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Dufay & the Court of Savoy
Missa Se la face ay pale and other works
The Binchois Consort’s first recordings of Dufay for Hyperion achieved iconic status, winning a Gramophone award along the way. Despite the proliferation of early music groups recording Dufay in their wake, the Binchois remain the ultimate musical authority on this great composer.
Their latest recording contains what many consider to be Dufay’s masterpiece. His Missa Se la face ay pale is one of the best known, and perhaps most revered, of all polyphonic masses. Indeed, it is a work of such renown that it enjoys a special kind of status among Renaissance mass cycles. Along with a handful of other such works, it has become a touchstone for the idea and structural design of the unified cantus firmus mass, a classic exemplification of the musical style and achievement of an era. The work is presented here, however, not as a five-movement sequence but in a more differentiated and perhaps more appropriate dramatic fashion, interspersed with music in a contrasting style for the Proper of the Mass (also five movements: Introit, Gradual, Alleluia, Offertory, Communion). The programme is completed by two motets and the ballade on which the mass is based. This recording evokes in sound something of the cultural achievement and brilliance of the Court of Savoy at its first peak of maturity, during the middle decades of the fifteenth century. The musical works performed here complement and enrich the historical picture of the late-medieval and Renaissance duchy that can be gleaned from the archives, libraries and museums. Live sound vividly extends and deepens the scope of such a picture, just as does an appreciation of the geographical and architectural settings which are the physical stage for such cultural developments.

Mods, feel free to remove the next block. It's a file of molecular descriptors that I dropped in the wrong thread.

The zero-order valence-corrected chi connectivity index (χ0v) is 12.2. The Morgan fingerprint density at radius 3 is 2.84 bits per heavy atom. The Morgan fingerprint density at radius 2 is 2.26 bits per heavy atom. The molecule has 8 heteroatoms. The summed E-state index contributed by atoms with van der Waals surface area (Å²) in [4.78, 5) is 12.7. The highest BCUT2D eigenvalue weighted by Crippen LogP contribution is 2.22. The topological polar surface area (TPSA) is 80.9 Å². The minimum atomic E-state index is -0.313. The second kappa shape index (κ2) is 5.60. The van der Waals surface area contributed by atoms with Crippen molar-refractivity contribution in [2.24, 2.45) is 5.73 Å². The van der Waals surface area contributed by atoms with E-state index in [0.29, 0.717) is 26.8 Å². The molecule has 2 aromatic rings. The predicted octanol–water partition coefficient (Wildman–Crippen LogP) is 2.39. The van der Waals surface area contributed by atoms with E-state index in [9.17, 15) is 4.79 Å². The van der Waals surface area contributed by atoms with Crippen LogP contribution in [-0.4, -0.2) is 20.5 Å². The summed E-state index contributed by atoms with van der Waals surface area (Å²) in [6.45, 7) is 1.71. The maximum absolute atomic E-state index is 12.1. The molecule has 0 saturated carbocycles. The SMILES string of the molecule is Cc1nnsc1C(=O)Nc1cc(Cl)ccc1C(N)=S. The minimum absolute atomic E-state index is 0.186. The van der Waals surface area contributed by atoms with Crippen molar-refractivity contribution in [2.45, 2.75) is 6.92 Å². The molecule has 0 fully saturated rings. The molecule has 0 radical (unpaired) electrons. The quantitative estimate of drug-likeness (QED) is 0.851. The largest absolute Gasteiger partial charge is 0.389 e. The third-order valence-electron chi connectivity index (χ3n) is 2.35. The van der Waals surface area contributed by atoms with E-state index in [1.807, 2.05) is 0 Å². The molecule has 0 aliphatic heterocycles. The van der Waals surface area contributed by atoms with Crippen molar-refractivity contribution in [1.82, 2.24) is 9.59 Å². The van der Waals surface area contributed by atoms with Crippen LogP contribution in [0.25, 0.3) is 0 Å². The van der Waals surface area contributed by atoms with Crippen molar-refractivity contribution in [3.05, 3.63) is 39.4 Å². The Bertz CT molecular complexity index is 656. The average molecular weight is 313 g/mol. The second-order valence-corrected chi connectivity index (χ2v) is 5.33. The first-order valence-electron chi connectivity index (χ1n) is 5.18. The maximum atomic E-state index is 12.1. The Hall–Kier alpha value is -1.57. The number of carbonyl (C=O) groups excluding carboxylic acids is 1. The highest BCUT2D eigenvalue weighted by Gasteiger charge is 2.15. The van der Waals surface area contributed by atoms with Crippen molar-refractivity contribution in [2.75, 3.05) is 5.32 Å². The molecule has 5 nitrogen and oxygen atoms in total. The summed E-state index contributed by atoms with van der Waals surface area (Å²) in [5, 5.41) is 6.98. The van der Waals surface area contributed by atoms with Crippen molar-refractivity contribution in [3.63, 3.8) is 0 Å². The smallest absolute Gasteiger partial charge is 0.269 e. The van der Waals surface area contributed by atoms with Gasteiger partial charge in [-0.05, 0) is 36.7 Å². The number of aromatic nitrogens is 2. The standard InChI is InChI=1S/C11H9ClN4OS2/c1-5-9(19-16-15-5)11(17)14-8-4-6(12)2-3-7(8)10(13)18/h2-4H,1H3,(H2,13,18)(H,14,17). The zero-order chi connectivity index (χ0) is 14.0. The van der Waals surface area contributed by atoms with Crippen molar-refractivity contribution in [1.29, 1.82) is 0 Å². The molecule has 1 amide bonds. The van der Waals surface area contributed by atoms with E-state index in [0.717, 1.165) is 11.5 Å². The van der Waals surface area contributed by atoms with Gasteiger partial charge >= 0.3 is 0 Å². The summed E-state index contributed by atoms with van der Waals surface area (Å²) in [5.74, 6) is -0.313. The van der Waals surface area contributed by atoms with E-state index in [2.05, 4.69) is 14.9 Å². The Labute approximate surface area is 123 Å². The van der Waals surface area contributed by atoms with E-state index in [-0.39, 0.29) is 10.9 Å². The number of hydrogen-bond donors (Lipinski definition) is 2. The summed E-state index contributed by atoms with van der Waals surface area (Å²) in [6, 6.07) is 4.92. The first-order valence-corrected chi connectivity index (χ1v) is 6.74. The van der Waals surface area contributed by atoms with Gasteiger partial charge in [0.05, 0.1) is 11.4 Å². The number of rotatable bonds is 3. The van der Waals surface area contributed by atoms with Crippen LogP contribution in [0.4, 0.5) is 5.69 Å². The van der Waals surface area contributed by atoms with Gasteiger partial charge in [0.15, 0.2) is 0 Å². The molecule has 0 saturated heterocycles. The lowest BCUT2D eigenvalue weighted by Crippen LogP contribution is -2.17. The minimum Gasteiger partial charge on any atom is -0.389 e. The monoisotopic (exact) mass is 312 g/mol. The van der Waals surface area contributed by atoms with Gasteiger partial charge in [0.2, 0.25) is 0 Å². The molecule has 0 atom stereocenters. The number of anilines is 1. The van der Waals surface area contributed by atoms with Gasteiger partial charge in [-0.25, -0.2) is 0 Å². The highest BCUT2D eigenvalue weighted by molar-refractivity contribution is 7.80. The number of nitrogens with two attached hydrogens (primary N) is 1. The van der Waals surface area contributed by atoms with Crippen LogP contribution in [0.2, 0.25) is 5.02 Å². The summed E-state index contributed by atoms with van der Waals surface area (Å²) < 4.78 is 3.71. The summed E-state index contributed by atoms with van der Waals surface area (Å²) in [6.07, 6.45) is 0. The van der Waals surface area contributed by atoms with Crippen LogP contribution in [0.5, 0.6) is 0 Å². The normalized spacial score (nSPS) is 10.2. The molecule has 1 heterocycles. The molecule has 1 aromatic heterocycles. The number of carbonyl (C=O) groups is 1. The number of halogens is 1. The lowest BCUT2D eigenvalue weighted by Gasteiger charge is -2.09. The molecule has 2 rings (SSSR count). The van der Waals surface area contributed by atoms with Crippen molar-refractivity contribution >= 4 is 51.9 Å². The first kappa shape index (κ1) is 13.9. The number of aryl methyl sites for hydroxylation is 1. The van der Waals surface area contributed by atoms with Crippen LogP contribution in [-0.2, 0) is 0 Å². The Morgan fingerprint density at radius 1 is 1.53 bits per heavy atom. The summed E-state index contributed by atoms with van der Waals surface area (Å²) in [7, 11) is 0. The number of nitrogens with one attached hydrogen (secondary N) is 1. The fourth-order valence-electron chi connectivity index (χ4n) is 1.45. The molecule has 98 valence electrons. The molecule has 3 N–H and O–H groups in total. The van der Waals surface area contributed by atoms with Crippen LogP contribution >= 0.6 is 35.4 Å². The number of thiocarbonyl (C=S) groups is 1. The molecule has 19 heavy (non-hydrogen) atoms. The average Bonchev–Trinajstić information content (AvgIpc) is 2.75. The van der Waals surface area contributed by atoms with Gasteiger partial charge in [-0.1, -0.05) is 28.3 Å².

“Half a dozen recordings of Dufay's Missa Se la face are available but Kirkman's sweeps the board. …he employs just one singer per part, creating performances of great clarity, pliancy and historical value. The sound is close and clean, lending a spare, translucent edge to the beautifully sung plainsong sections of the Alleluia Iudicabunt and the intricate textures of the Credo.” BBC Music Magazine, March 2009 *****
“ Se la face ay pale remains Dufay's most approachable Mass – very much a tune with accompaniment, one that is assembled as though elegance of line was Dufay's main criterion of musical excellence.
And Andrew Kirkman chooses to treat it as such: at least, he essentially persuades the singers on the contratenor line to keep well down so that borrowed melody in the tenor can come through while allowing the top line to stand out as it must.
What the Binchois Consort do here sounds both transparent and natural. The balance is superb; and all lines are presented in a free and supple manner that projects the music very well. This is easy, effortless musicianship.
Meanwhile Kirkman intersperses the five Ordinary movements with movements for the Proper for St Maurice. Much of the music is in three or two voices only, so sounding different from the Missa Se la face ay pale and contrasting with it neatly. Only the glowing Offertory is in four voices. Metrical complexities in the Alleluia and in the Offertory add neat spice to the music.
Special credit here should be given to the soloists who sing the long and exposed duos: these have lines and phrases that seem to go on for ever, so they are astonishingly hard to sing, and these musicians do them marvellously.
To fill out the disc they perform three more Dufay pieces that can be associated with the court of Savoy: the song Se la face ay pale is heard in the rarer four-voice version that may not have anything to do with Dufay but is delightful and eminently worth hearing, especially in a spirited performance like this; the famous Lament forConstantinople, a touch less transparent than one might wish; and the motet Magnanime gentis, sounding as though it was done in a hurry at the end of an exhausting session.” Gramophone Classical Music Guide, 2010
“…the Binchois Consort… sounds both transparent and natural. The balance is superb; and all lines are presented in a free and supple manner that projects the music very well. This is easy, effortless musicianship.” Gramophone Magazine, March 2009
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